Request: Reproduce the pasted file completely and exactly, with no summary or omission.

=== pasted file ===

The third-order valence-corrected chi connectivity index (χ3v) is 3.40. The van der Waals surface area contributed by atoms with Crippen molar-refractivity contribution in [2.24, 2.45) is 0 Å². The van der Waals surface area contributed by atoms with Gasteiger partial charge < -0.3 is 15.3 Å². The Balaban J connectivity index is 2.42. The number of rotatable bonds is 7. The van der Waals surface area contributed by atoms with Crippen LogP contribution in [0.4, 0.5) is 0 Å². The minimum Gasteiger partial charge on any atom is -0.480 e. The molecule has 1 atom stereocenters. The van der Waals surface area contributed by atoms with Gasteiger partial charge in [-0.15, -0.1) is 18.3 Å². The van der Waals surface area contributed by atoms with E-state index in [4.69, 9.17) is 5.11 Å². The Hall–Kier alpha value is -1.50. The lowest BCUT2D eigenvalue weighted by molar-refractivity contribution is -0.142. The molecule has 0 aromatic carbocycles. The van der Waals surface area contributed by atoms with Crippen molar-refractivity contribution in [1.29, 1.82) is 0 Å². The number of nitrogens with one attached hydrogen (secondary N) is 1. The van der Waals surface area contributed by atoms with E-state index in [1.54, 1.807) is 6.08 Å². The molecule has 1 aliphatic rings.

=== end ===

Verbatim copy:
The third-order valence-corrected chi connectivity index (χ3v) is 3.40. The van der Waals surface area contributed by atoms with Crippen molar-refractivity contribution in [2.24, 2.45) is 0 Å². The van der Waals surface area contributed by atoms with Gasteiger partial charge < -0.3 is 15.3 Å². The Balaban J connectivity index is 2.42. The number of rotatable bonds is 7. The van der Waals surface area contributed by atoms with Crippen LogP contribution in [0.4, 0.5) is 0 Å². The minimum Gasteiger partial charge on any atom is -0.480 e. The molecule has 1 atom stereocenters. The van der Waals surface area contributed by atoms with Gasteiger partial charge in [-0.15, -0.1) is 18.3 Å². The van der Waals surface area contributed by atoms with E-state index in [4.69, 9.17) is 5.11 Å². The Hall–Kier alpha value is -1.50. The lowest BCUT2D eigenvalue weighted by molar-refractivity contribution is -0.142. The molecule has 0 aromatic carbocycles. The van der Waals surface area contributed by atoms with Crippen molar-refractivity contribution in [1.29, 1.82) is 0 Å². The number of nitrogens with one attached hydrogen (secondary N) is 1. The van der Waals surface area contributed by atoms with E-state index in [1.54, 1.807) is 6.08 Å². The molecule has 1 aliphatic rings.